Switch Learning and Forwarding
A switch is a layer 2 device, which means that it processes frames and forwards them based on MAC addresses. But how does a switch actually think and take forwarding decisions?
A switch learns MAC addresses from the frames it receives and then stores this information in an internal table. Every time a switch receives a new frame, it stores the source MAC address of that frame along with the port from where it received it in its table. That means that next time the switch receives a frame with this MAC address as a destination, it will know –by looking in its address table- to which port to forward that frame.
What happens though when the switch receives a frame with a destination MAC address that is not included in the table? In that case the switch will just broadcast/flood the frame with the unknown destination address to all of its ports (apart from the port where the frame came from). This process is called unknown unicast flooding. The same will happen if the switch receives a frame with a broadcast/multicast destination address with the difference that this time the destination of the frames is the well-known broadcast/multicast address. A basic example is described below of how a switch, connected to three servers, builds its MAC address table and forwards or floods frames.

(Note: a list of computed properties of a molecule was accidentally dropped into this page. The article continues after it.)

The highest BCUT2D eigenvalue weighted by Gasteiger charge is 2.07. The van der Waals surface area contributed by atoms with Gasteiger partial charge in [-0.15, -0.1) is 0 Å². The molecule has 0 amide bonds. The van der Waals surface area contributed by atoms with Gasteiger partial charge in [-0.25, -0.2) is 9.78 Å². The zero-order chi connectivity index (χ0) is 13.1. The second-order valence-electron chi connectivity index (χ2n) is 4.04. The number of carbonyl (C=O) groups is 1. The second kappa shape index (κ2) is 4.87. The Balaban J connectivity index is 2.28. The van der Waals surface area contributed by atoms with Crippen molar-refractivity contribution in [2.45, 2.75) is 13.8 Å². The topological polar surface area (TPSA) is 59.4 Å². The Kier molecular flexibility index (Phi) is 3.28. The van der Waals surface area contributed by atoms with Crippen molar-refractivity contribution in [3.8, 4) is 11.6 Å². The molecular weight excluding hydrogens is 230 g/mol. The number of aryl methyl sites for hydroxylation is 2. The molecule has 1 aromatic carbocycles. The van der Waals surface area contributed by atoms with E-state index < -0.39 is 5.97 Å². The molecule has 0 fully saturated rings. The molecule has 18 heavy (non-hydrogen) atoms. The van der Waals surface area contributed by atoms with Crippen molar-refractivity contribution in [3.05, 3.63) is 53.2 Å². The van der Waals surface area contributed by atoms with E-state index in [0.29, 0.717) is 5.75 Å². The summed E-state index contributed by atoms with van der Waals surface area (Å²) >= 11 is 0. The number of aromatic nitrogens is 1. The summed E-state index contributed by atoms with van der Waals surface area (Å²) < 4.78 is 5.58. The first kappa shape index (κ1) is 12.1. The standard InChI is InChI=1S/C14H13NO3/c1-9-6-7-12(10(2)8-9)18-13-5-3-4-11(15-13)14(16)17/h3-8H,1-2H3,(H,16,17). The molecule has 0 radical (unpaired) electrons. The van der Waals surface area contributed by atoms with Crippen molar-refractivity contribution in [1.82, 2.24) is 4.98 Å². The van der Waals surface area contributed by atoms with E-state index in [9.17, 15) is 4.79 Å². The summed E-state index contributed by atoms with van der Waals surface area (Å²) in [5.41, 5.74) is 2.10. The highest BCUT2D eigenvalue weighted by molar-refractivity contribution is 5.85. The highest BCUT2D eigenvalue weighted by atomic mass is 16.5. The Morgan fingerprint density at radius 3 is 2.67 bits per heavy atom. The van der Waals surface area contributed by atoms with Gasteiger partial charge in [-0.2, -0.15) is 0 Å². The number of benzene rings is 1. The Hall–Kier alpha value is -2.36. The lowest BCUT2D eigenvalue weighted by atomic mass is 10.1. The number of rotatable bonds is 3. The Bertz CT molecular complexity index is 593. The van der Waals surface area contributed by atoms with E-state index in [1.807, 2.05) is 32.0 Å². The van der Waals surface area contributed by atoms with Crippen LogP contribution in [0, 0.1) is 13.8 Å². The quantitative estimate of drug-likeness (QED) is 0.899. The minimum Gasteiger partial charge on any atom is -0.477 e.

In the initial stage, the switch does not know any MAC addresses at all. Let’s assume that the switch receives for first time a frame from A destined to B. When the switch receives this frame from A, it will store the source MAC address (aaaa.aaaa.aaaa) and the port where the frame came from (fa0/1) in its table . So the table will now contain one entry with the information of server A. However, since the switch does not find the address of B in its table, it will have to flood the frame to both ports fa0/2 and fa0/3, so both B and C will receive it:
Let’s now assume that B wants to reply back to A, so the switch now receives a frame from B destined to A. First of all, the switch will store the source MAC address of that frame (bbbb.bbbb.bbbb) and the port the frame came from (fa0/2) in its table as a new entry. In order to forward the frame, the switch will check if the destination MAC address exists in its address table. Since the address of A does exist in the table, the switch will forward the frame only to port fa0/1 (where A is located):
The switch will learn and register in its table the MAC address of C, only when it receives a frame from C. After learning the addresses of all servers, the switch’s address table will look like the picture below:
These MAC addresses are learned dynamically and stored in the table for some certain period. Static MAC addresses can be also configured in the table. This posts describes a basic example of how a switch works. In a switching environment, this learning/forwarding process can cause bridging loops, and therefore the Spanning Tree Protocol (STP) is used to avoid this. Later posts will describe in detail these cases and the protocols used.